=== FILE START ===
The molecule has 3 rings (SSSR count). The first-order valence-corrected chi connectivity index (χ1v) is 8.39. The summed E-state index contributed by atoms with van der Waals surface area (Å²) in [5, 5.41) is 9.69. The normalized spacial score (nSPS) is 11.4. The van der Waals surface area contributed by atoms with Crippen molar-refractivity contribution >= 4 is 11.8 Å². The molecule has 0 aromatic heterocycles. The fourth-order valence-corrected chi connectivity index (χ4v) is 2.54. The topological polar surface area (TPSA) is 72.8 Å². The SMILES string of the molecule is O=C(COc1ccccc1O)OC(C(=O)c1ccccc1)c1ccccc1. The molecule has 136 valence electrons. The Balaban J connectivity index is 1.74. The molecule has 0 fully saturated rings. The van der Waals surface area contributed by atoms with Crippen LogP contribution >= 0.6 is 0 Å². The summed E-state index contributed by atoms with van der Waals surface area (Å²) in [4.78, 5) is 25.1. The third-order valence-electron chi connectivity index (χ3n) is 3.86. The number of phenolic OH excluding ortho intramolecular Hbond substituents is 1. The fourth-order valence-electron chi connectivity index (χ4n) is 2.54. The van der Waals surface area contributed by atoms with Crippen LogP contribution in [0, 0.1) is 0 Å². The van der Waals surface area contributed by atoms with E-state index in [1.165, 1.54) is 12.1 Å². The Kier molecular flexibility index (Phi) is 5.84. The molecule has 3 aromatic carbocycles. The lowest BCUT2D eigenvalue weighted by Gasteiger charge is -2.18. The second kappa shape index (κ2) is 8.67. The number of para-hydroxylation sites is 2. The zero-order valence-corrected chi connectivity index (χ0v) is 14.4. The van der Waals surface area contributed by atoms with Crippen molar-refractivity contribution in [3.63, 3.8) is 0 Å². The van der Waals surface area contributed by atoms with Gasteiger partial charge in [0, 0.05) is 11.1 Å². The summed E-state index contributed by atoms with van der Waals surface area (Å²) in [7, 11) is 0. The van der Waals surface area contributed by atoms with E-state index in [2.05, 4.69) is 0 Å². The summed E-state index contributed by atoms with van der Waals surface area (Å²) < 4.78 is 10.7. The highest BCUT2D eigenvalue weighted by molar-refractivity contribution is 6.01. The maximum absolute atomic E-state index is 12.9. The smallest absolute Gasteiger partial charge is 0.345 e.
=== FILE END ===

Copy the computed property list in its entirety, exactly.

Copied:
The molecule has 3 rings (SSSR count). The first-order valence-corrected chi connectivity index (χ1v) is 8.39. The summed E-state index contributed by atoms with van der Waals surface area (Å²) in [5, 5.41) is 9.69. The normalized spacial score (nSPS) is 11.4. The van der Waals surface area contributed by atoms with Crippen molar-refractivity contribution >= 4 is 11.8 Å². The molecule has 0 aromatic heterocycles. The fourth-order valence-corrected chi connectivity index (χ4v) is 2.54. The topological polar surface area (TPSA) is 72.8 Å². The SMILES string of the molecule is O=C(COc1ccccc1O)OC(C(=O)c1ccccc1)c1ccccc1. The molecule has 136 valence electrons. The Balaban J connectivity index is 1.74. The molecule has 0 fully saturated rings. The van der Waals surface area contributed by atoms with Crippen LogP contribution >= 0.6 is 0 Å². The summed E-state index contributed by atoms with van der Waals surface area (Å²) in [4.78, 5) is 25.1. The third-order valence-electron chi connectivity index (χ3n) is 3.86. The number of phenolic OH excluding ortho intramolecular Hbond substituents is 1. The fourth-order valence-electron chi connectivity index (χ4n) is 2.54. The van der Waals surface area contributed by atoms with Crippen LogP contribution in [0, 0.1) is 0 Å². The van der Waals surface area contributed by atoms with E-state index in [1.165, 1.54) is 12.1 Å². The Kier molecular flexibility index (Phi) is 5.84. The molecule has 3 aromatic carbocycles. The lowest BCUT2D eigenvalue weighted by Gasteiger charge is -2.18. The second kappa shape index (κ2) is 8.67. The number of para-hydroxylation sites is 2. The zero-order valence-corrected chi connectivity index (χ0v) is 14.4. The van der Waals surface area contributed by atoms with Crippen molar-refractivity contribution in [3.63, 3.8) is 0 Å². The van der Waals surface area contributed by atoms with Gasteiger partial charge in [0, 0.05) is 11.1 Å². The summed E-state index contributed by atoms with van der Waals surface area (Å²) in [7, 11) is 0. The van der Waals surface area contributed by atoms with E-state index in [2.05, 4.69) is 0 Å². The summed E-state index contributed by atoms with van der Waals surface area (Å²) < 4.78 is 10.7. The highest BCUT2D eigenvalue weighted by molar-refractivity contribution is 6.01. The maximum absolute atomic E-state index is 12.9. The smallest absolute Gasteiger partial charge is 0.345 e.